Bettany Hughes: Exploring India’s Treasures Bettany Hughes: Exploring India’s Treasures

In her new mini series, TV presenter and historian Bettany Hughes returns to India and learns how the gifts of nature shape human culture, as she tells Lyn Hughes…
09 July 2023

This is a different approach to your Treasures of the World series. How did it come about? 

We were asked to do this series by [commissioning editor] Shaminder Nahal at Channel 4, who is as passionate about India as I am; I’ve been travelling there for decades. She said India cannot be contained in a single hour so let’s have something a bit more narrative-based and regional. We’ve done North and South India in this series and the hope is we’ll do East and West next.

It’s got ‘Exploring’ in the title and the idea was to cover some of the household names, but try to do those in a different and unexpected way.

With the Taj Mahal, we started in its gardens, because if people think of the gardens they think of that formal stretch of green going up to the famous white building. But actually, it was conceived as a whole landscape involving the river as a replication of paradise. I found it very moving and emotional being in its overgrown secret back gardens, which are open to the public.


Bettany is passionate about India and has been travelling there for decades (Channel 4)

Then we wanted to bring in places like Hampi, which not many people know about and is incredible. It was the second biggest city in the world in its time. 

We also wanted to drill down to what connects us across space and time. How you can go to that back garden in the Taj Mahal and feel the grief of Shah Jahan. Or in Varanasi, where I went to look at the depth of antiquity of the rites but got caught up in a very personal experience.

It’s understanding on a very human level why we can still connect, even if we live in different places and different times. 

Bettany was shown places by local experts, curators, and archaeologists (Channel 4)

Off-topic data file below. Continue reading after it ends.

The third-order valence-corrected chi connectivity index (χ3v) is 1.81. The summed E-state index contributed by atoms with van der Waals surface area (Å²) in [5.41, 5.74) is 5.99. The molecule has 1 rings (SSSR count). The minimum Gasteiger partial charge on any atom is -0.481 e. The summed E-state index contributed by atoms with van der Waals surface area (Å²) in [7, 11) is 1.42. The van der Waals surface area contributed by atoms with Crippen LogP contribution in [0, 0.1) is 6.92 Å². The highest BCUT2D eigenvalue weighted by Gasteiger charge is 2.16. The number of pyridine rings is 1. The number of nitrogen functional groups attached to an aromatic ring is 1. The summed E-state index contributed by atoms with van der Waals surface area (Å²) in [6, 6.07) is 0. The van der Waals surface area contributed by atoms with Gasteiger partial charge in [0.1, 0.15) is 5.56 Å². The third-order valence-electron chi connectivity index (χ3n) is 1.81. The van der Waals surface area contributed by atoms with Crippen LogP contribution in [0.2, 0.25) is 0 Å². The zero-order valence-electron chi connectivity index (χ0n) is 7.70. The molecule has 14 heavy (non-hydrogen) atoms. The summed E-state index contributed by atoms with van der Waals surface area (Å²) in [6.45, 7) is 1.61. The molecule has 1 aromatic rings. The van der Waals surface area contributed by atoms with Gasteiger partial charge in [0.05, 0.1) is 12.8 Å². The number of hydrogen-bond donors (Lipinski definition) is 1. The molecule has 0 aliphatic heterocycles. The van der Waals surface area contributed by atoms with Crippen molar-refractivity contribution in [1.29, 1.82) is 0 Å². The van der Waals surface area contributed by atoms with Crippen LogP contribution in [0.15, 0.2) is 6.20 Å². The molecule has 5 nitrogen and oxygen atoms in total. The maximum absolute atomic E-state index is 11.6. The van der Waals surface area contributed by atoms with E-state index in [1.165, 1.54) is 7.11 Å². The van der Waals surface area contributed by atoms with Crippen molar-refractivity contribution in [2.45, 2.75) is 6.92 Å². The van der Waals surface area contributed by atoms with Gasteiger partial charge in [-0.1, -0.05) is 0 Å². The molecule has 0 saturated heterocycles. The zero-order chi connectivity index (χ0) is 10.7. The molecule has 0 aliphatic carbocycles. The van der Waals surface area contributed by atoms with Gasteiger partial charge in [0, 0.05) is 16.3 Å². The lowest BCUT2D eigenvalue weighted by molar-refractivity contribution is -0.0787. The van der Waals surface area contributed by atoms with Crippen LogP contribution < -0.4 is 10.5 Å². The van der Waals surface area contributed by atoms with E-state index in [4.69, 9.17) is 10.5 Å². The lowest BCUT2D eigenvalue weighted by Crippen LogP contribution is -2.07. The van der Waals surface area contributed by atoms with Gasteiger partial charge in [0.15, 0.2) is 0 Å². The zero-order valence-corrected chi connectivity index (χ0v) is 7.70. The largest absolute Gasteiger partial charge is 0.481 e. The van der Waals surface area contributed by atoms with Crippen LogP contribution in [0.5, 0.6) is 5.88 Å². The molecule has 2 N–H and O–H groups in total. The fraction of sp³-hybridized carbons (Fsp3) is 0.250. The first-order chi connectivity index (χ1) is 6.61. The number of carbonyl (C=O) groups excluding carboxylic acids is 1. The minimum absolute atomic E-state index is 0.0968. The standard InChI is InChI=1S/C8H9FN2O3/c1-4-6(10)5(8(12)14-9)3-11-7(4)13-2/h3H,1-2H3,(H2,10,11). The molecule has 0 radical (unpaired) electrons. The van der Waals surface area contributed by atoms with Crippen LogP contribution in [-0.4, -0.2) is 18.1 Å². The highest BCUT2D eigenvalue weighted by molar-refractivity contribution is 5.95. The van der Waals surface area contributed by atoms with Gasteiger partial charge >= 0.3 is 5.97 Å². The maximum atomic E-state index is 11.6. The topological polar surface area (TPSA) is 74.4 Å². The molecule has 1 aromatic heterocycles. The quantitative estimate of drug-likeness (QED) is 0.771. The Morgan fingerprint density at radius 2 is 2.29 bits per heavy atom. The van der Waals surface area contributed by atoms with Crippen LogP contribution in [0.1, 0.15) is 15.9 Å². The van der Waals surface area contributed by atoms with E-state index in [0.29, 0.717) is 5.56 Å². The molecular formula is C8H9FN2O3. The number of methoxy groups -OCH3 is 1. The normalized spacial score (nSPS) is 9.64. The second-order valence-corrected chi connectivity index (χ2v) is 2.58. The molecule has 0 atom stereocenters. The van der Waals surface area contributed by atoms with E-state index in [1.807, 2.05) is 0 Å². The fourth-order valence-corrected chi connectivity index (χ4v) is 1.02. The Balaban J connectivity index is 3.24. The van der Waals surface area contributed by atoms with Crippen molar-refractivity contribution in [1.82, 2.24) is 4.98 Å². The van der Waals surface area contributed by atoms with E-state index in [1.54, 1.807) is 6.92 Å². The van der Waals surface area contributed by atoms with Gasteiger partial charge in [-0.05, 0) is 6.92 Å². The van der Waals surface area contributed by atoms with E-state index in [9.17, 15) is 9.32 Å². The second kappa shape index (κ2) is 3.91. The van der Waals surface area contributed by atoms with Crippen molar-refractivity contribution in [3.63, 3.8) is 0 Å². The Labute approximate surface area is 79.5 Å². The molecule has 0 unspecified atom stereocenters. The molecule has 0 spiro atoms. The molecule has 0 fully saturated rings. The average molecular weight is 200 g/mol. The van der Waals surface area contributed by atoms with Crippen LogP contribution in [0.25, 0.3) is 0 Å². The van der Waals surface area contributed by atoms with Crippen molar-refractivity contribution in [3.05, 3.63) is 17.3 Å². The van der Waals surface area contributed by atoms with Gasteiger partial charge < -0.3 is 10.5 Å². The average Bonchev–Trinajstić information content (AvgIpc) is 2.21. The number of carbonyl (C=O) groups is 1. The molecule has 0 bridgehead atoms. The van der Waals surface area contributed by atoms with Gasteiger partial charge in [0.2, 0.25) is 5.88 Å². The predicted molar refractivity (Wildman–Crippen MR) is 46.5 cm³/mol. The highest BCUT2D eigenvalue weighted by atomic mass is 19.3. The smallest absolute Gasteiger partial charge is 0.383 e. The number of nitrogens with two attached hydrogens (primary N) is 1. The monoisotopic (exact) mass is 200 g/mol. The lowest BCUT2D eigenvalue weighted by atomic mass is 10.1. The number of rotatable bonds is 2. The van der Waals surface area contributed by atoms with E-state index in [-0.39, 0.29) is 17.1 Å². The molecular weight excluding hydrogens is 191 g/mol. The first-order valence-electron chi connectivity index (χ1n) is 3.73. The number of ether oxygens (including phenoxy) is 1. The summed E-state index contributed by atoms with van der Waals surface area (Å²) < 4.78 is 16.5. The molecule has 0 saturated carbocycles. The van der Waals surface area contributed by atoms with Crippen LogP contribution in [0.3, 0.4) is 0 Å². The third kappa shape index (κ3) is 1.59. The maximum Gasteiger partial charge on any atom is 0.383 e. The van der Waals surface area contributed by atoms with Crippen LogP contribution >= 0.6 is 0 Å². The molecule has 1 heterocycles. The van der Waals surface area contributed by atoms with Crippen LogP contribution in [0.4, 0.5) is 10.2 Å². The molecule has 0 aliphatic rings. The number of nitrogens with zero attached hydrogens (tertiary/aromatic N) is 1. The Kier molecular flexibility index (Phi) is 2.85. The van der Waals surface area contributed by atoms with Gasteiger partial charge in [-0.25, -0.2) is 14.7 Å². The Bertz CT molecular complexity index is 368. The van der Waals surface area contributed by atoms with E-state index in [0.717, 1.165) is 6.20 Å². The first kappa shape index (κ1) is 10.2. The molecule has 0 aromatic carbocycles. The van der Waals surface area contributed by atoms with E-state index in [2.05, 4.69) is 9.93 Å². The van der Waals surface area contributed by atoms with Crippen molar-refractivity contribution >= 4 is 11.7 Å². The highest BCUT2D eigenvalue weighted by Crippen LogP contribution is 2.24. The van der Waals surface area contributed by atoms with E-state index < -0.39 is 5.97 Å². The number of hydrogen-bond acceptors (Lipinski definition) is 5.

Varanasi must have been very difficult as you had recently lost your mother and we see your grief on-screen. 

Yes, it was full-on emotional. I’d never really thought about what that ritual is all about. It is specifically saying your ancestors are dissolving back into the cosmos, which sounds incredibly soulful and spiritual but scientifically, we now know that’s true. The atoms don’t evaporate, they just become something else. The crew are like family because we’ve travelled together for so long, and I could see them getting upset as well. It was an incredible honour to be able to grieve in that place. 

Although visiting before, many places in India still surprised Bettany (Channel 4)

India is a huge country with so many potential themes. What threads were you looking for?

Three things make this different from the other series. One is that, without exception, I’m being shown places by local experts, curators and archaeologists, and we spent a lot of time asking them: what’s important? What’s the thing you want to share?

For instance, Arjan in Hampi really wanted to show me the bazaar to see how incredibly hyper-connected, multinational and multicultural it was. So we were led by what people on the ground wanted to share.

Bettany was welcomed by the Toda women (Channel 4)

It was also thinking of themes. Running through both episodes is what we do with the gifts of nature and how that shapes human culture, whether it’s using alluvial river water for the mould for Chola bronzes, or how the earliest mosque in India came from Arab spice traders.